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Eats always a great time in Iloilo City


How Iloilo City’s delicious delicacies reveal the history and rich culture of the Ilonggos

During our two-day tour of Iloilo City courtesy of Seda Atria, we found out that Ilonggo cuisine is one of the most interesting culinary discoveries you’ll find in the Philippines. It is a mixture of both Spanish and Malay influences, creating a unique regional flavor that makes it stand out from the rest.

Aside from being rich in cultural heritage and history (it is a heritage lover’s dream), Iloilo City is a treasure trove of hole-in-the-wall culinary gems and classic dishes.

It is adventurous yet inviting, its flavors familiar and comforting, yet above par.

It’s a bit difficult to explain in words, so we’ll try to explain it with mouthwatering photos instead and give you a list of places on where best to try them.

Netong’s La Paz Batchoy
Inside the La Paz Public Market, La Paz

Netong’s is said to be the creators of the now famous Ilonggo dish: batchoy. Created decades ago to feed the train workers in the city, the warm and filling bowl of egg, noodles, innards, and a myriad of aromatic toppings became a staple in local merienda (afternoon snack) sessions.

Netong's original La Paz Batchoy

Netong’s original La Paz Batchoy

Netong’s recipe hasn’t changed since they opened in the 1940s, according to their operations manager Patrick Guillergan — the third generation of the family to own the business.

There’s no right or wrong way to eat batchoy, so long as you enjoy it to your filling. Although based on experience, if by the end of it, you’re not filled with batchoy goodness, you’re doing it wrong.

Madge’s Café
Inside the La Paz Public Market, La Paz

Madge’s Café inside the La Paz Public Market is proof that designer coffee is nothing
but a complete rip off!

The iconic Madge Café inside La Paz Market

The iconic Madge Café inside La Paz Market

For PhP45 (less than US$1), you can get a tall cup of iced chocolate drink made from real, locally made tablea (pure cocoa tablets). It’s not overwhelmingly sweet, it’s brewed while you wait, and it is the perfect way to beat the afternoon heat when going around Iloilo City.

Deocampo’s Barquillos
Sta. Isabel, Jaro

Mang Jun makes those crispy cylinders of milky goodness with the finesse only a 15-year barquillos veteran could muster. With a simple flick of his wrist and a wave of his wand (aka spatula), he makes thin wafers and rolls it around stainless steel cylinders to make the barquillos.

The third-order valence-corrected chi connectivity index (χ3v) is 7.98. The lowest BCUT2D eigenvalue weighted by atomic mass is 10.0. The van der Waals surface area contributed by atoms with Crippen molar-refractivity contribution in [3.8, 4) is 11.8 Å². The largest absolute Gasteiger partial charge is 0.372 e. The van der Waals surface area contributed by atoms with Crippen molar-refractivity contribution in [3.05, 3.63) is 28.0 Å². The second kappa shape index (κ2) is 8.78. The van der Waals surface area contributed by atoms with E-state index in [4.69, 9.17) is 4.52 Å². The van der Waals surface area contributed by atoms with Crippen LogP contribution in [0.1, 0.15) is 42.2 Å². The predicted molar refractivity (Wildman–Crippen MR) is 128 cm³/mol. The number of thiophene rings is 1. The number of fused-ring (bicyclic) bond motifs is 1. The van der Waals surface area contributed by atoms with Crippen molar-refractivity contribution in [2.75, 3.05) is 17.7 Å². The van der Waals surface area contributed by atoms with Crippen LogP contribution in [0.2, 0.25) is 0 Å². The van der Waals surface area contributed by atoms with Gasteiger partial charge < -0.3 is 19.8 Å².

We got to taste freshly made barquillos, still warm from the flat pan, as we roamed around the store for more pasalubong (souvenirs/snacks) to buy.

It is a must to bring home packs of these cylindrical wafers because it is perfect with your morning or afternoon coffee or as an added crunch to ice cream.

Camiña Balai Nga Bato
Villa Arevalo District

Inside a beautifully preserved stone house from the 1860s is a museum-slash-restaurant.

At the ground floor is the museum with a weaving loom, a workshop and a store making and selling authentic batirol (steel pitchers for making authentic chocolate drinks) and batidor (wooden mixer), and a myriad of other local and religious items.

The second level houses the restaurant, which serves the best Molo Soup (chicken wanton soup) and Tsokolate Eh (thick hot chocolate made from authentic tablea) in the city.

At first we thought the mamon tostado (toasted bread) and biscocho (twice-baked biscuit) were for the tsokolate eh, but as it turns out, it’s the perfect accompaniment for the Molo Soup. You can never go wrong with salty and sweet, my friend.

Molo Soup from Camiña Balai Nga Bato

Molo Soup from Camiña Balai Nga Bato

Breakthrough Restaurant
Villa Arevalo District

Breakthrough Restaurant is already one of the major stops at any Iloilo City tour and there’s a great reason behind it—they serve the best and the freshest seafood in the city.

Make sure to dip your fish or shrimp on some Sinamak, their local spiced vinegar, also known as that magic elixir that makes you break your diet.

Iloilo's pride Sinamak (spiced vinegar)

Iloilo’s pride Sinamak (spiced vinegar)

Baked Talaba with Cheese from Breakthrough

Baked Talaba with Cheese from Breakthrough

Simple yet delicious Steamed Prawns from Breakthrough

Simple yet delicious Steamed Prawns from Breakthrough

Misto at Seda Atria
Seda Atria Hotel, Pison Road

Seda Atria recently celebrated their first anniversary in Iloilo City by hosting a Mardi Gras-themed party last September with a lip-smacking buffet that showcased the best of Ilonggo cuisine, Mediterranean fare, and more international treats courtesy of their executive chef Shabab “Boo” Hesni — who’s half Ilonggo and half Persian.

It doesn’t have to be a special occasion to enjoy great food at Misto. Chef Boo and his team makes sure they serve only the best items every single day.

Two days and one belly are definitely not enough to explore all the goodness that Iloilo City has to offer. So better make sure you book that next trip — soon!

Local salad from Misto at Seda AtriaMisto's

Local salad from Misto at Seda AtriaMisto’s

Misto's Signature Banana Bread

Misto’s Signature Banana Bread

Molo Church

Molo Church